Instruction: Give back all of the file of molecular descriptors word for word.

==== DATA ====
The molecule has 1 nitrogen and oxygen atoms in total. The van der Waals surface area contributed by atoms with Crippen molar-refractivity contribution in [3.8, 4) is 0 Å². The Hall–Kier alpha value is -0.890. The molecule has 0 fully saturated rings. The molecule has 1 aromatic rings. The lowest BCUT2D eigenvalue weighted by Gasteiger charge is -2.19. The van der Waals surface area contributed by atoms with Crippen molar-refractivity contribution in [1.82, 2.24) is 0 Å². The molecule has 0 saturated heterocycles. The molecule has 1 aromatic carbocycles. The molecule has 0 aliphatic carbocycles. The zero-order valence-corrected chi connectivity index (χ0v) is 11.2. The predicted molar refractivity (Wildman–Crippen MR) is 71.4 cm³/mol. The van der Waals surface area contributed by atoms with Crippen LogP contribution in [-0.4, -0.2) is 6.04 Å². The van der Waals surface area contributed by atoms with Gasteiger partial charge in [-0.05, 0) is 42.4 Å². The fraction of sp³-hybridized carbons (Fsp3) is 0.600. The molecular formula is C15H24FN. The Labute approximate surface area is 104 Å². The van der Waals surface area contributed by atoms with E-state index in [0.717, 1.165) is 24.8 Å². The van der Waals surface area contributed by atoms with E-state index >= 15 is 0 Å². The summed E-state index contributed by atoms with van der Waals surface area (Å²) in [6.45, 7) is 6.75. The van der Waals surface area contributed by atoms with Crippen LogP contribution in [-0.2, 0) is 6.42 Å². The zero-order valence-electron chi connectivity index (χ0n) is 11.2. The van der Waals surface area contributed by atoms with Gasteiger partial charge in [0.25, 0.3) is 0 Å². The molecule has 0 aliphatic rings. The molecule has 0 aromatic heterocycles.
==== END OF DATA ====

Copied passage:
The molecule has 1 nitrogen and oxygen atoms in total. The van der Waals surface area contributed by atoms with Crippen molar-refractivity contribution in [3.8, 4) is 0 Å². The Hall–Kier alpha value is -0.890. The molecule has 0 fully saturated rings. The molecule has 1 aromatic rings. The lowest BCUT2D eigenvalue weighted by Gasteiger charge is -2.19. The van der Waals surface area contributed by atoms with Crippen molar-refractivity contribution in [1.82, 2.24) is 0 Å². The molecule has 0 saturated heterocycles. The molecule has 1 aromatic carbocycles. The molecule has 0 aliphatic carbocycles. The zero-order valence-corrected chi connectivity index (χ0v) is 11.2. The predicted molar refractivity (Wildman–Crippen MR) is 71.4 cm³/mol. The van der Waals surface area contributed by atoms with Crippen LogP contribution in [-0.4, -0.2) is 6.04 Å². The van der Waals surface area contributed by atoms with Gasteiger partial charge in [-0.05, 0) is 42.4 Å². The fraction of sp³-hybridized carbons (Fsp3) is 0.600. The molecular formula is C15H24FN. The Labute approximate surface area is 104 Å². The van der Waals surface area contributed by atoms with E-state index in [0.717, 1.165) is 24.8 Å². The van der Waals surface area contributed by atoms with E-state index >= 15 is 0 Å². The summed E-state index contributed by atoms with van der Waals surface area (Å²) in [6.45, 7) is 6.75. The van der Waals surface area contributed by atoms with Crippen LogP contribution in [-0.2, 0) is 6.42 Å². The zero-order valence-electron chi connectivity index (χ0n) is 11.2. The van der Waals surface area contributed by atoms with Gasteiger partial charge in [0.25, 0.3) is 0 Å². The molecule has 0 aliphatic rings. The molecule has 0 aromatic heterocycles.